The Seaplant Farming Community

More than 50% of the world's seaweed crop is produced on farms
World production of commercially dried seaweed is more than two million tons.
More than half of this production is from seaweed farms; mostly in East Asia and Southeast Asia.
Seaweed farming is among the most sustainable of aquaculture technologies.
Seaweed farming is a wholesome form of occupation that provides economic opportunities in coastal areas where economic opportunities are often limited.
Farming of seaplants and harvesting of wild seaplants are important sources of income to coastal peoples all over the world
This human face of seaplant industries is one the aspects of the business that gives it fascination. Except for the large kelp harvesters of southern California and Baja California most seaweeds are grown or are harvested from wild stocks using very "hands-on" techniques. Seaplant production tends to employ people in large numbers and has a large multiplier effect in communities where is is significant. In some areas such as the southernmost islands of the Philippines seaplant farming and the seaplant trade is one of the foundations of the whole economy.

The SuriaLink Farming and Harvesting Community is being developed as an information source for this important industry segment. We are striving to build our "real time" GIS as a significant source of decision-critical information to this community; we hope to help catalyze support for farm development activities; and we are also lining up trade facilitation facilities to help buyers and sellers to do business with each other.

Production capacity of the Farming and Harvesting Community is well illustrated by these points:

Farming of Kappaphycus (cottonii) and Eucheuma (spinosum) is undertaken in several countries including the Philippines, Indonesia, Malaysia, Tanzania, Kiribati, Fiji and Madagascar; total market volume now exceeds 140,000 commercially dried tons per annum at a value of over 70 M USD.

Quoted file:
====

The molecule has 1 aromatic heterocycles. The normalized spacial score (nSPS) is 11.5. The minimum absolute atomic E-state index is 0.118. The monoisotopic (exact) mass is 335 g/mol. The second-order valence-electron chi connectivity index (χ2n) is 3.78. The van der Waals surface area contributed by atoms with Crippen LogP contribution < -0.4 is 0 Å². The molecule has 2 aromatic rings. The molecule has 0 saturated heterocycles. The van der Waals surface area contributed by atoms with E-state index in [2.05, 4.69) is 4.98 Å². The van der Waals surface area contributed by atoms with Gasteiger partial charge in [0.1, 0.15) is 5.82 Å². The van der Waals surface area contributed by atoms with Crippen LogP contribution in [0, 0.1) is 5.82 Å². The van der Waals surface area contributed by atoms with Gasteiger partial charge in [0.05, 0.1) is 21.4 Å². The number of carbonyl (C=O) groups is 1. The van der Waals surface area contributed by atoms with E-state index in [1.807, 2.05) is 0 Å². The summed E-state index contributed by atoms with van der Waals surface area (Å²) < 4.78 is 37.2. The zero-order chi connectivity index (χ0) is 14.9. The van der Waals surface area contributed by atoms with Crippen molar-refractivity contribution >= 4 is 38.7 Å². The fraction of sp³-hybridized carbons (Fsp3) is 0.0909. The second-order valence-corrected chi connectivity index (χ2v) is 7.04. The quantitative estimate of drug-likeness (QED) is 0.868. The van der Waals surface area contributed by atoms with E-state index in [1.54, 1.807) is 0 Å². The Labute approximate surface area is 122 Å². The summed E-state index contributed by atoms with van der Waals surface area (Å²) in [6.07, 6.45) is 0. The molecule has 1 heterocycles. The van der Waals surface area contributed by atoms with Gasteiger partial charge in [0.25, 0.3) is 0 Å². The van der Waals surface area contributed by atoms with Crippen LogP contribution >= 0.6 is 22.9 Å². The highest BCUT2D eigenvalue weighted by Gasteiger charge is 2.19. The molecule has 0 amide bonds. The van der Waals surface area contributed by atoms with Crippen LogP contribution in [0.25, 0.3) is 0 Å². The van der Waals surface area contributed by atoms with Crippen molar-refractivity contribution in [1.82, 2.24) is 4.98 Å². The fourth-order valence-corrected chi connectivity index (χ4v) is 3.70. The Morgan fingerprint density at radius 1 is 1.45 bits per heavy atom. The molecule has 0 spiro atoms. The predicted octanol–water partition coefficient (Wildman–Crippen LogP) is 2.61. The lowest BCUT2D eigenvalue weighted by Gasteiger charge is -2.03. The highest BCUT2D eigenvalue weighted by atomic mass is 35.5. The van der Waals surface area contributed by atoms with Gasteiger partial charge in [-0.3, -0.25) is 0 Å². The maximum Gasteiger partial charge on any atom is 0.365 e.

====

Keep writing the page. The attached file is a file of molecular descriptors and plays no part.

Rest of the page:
The valuable Porphyra (Nori) industries of China, North Korea, South Korea and Japan are based on farming activities that produce over 130,000 tons of harvest with a high average unit value worth a total of over over 2.5 B USD.
Manually harvested wild genera such as Chondrus, Furcellaria, Gigartina, Iridaea, Mastocarpus and Tichocarpus are also mainly produced as carrageenan raw materials;  producing countries include Argentina, Canada, Chile, Denmark, France, Ireland, Japan, MexicoMorocco, Portugal, North Korea, South Korea, Spain, Russia and the USA; production exceeds 25,000 dry tons valued at more than 20 M USD.
Most of the world's production of agar-bearing seaweeds is still harvested from wild stands. Genera include Ahnfeltia, Gelidium, Gelidiella and Gracilaria and Pterocladia. Gracilaria farming is achieving important levels with about 50,00o tons of the ca. 90,000 ton total being farmed. Strides are also being made on the farming of the highly valued bio-agar sources Gelidium and Gelidiella. Producing countries include Argentina, Canada, Chile, China, France, India, Indonesia, Japan, Madagascar, Mexico, Morocco, Namibia, New Zealand, Peru, Portugal, Russia, South Africa, Spain, Thailand, and the USA; production exceeds 110,000 tons valued at more than 100 M USD.

Farming accounts for most of the production of brown seaweed genera such as Hizikia, Laminaria and Undaria. These are important human food genera as well as being sources raw materials for production of biopolymers (alginates) and agriculture products. Producing countries for farmed and wild crops of these genera include Argentina, Australia, Canada, China, Chile, France, Iceland, Ireland, Japan, North Korea, NorwayPortugal, South Africa, South Korea, the UK, and the USA . Cultivated (wild) production is about 6,300 (1,200) tons of Hizikia; 673, 000 (58,000) tons of Laminaria; and 102,000 (20,000) tons of Undaria.

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